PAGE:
This past week this blog was linked on three forums and a very popular adoptive parent blog, and the action around here has been hotter than a steaming bowl of kimchijigae.
The conversations have been all over the place. At one forum, it's clear that there are a lot of adoptive parents who are holding their breath and diving in to delve with the complexity involved in transracial and international adoption.
But it's clear that on another forum, there is a lot of defensiveness and anger. Yes, anger. Ironic, isn't it, that we adoptees are always accused of being angry but after reading this particular discussion board, well – there sure are a lot of angry adoptive parents out there.
There was a time, not that very long ago, where I would have felt the need to jump in and defend myself. There is a heated discussion about a poem I wrote many years ago about color-blindness. These adoptive parents are calling me reverse racist, telling me in essence how f*ed up I am, and funniest of all, taking it very personally. In fact, the poem was not written at all about adoption or with any intended audience of adoptive parents. It was written in response to a friend at the time who took delight in negating all my experiences of racism and who felt the need to tell me how she was "colorblind" even as she made racist remarks all the time (and then say things like, of course, I don't see you as …).
When I first started this blog almost 3 years ago, knowing that
adoptive parents were saying mean and hateful things about me and
making personal attacks would have driven me crazy. I would have been
up all night, wondering why people are so mean. I would have tried to
defend myself, or would have written mean things back. But these days,
I feel nothing even remotely emotional about all the things written about me on the forums.
I've been thinking of all this hoopla in two tracks. First, it says a lot about the adoptive parents themselves. I mean, some of the parents on these forums disagree and say so in a respectful way but I've been surprised how mean spirited others are. I take that to mean that this defensiveness and meanness is more about how insecure they are or speaks to their fear.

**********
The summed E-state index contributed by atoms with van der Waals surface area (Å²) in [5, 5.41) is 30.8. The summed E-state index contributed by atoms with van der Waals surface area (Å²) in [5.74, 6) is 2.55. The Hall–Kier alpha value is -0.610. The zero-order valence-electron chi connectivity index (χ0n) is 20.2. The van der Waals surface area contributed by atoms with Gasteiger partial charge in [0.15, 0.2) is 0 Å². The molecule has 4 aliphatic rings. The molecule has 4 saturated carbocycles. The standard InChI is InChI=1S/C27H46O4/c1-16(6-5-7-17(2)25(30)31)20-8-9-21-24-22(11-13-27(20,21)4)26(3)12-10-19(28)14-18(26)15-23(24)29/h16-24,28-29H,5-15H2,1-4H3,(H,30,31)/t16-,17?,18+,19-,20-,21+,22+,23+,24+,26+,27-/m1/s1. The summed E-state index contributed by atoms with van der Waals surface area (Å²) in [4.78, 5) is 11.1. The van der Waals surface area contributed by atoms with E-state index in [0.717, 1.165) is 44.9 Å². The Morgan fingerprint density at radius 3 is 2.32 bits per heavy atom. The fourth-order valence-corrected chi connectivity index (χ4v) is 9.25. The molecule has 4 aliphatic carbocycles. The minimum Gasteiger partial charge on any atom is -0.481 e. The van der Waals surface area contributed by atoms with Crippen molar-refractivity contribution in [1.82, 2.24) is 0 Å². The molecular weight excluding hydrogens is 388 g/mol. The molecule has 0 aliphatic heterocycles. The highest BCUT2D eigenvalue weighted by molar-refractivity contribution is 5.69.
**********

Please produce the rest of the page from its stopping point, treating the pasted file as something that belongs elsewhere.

And honestly, they should be afraid. If they're that mean to me, I can only wonder how mean they will be to their adopted child. What are they going to say when their sullen 16-year old throws an "I hate you for adopting me!" at them? My own hypothesis is that those are the adoptees who will contact me in the future and tell me how silencing their parents were.
On a weekly basis I get emails from adoptees. They usually say the same thing…what you've written resonates with me…it's like you took my thoughts out of my head…you wrote what I've always felt but could never find the words to say…
Some of these adoptees have had very abusive or negative homes with adoptive parents much like the ones I sometimes see behaving badly on the forums. But, the majority of them love their adoptive parents very much, yet feel they can not talk to them about how they feel about their experiences. They struggle with how to approach the topic. Or, they say their parents try to tell them how they should feel.
These are the emails that give me hope and make me continue on with the work I'm doing. I appreciate it when adoptive parents tell me that something I wrote impacted the way they think about adoption, or when they tell me I've helped to change the way they talk to their child about adoption. But there is nothing that is more gratifying to me than to know that what I wrote has resonated with another adoptee, who maybe now feels for the first time that they are not alone in their feelings.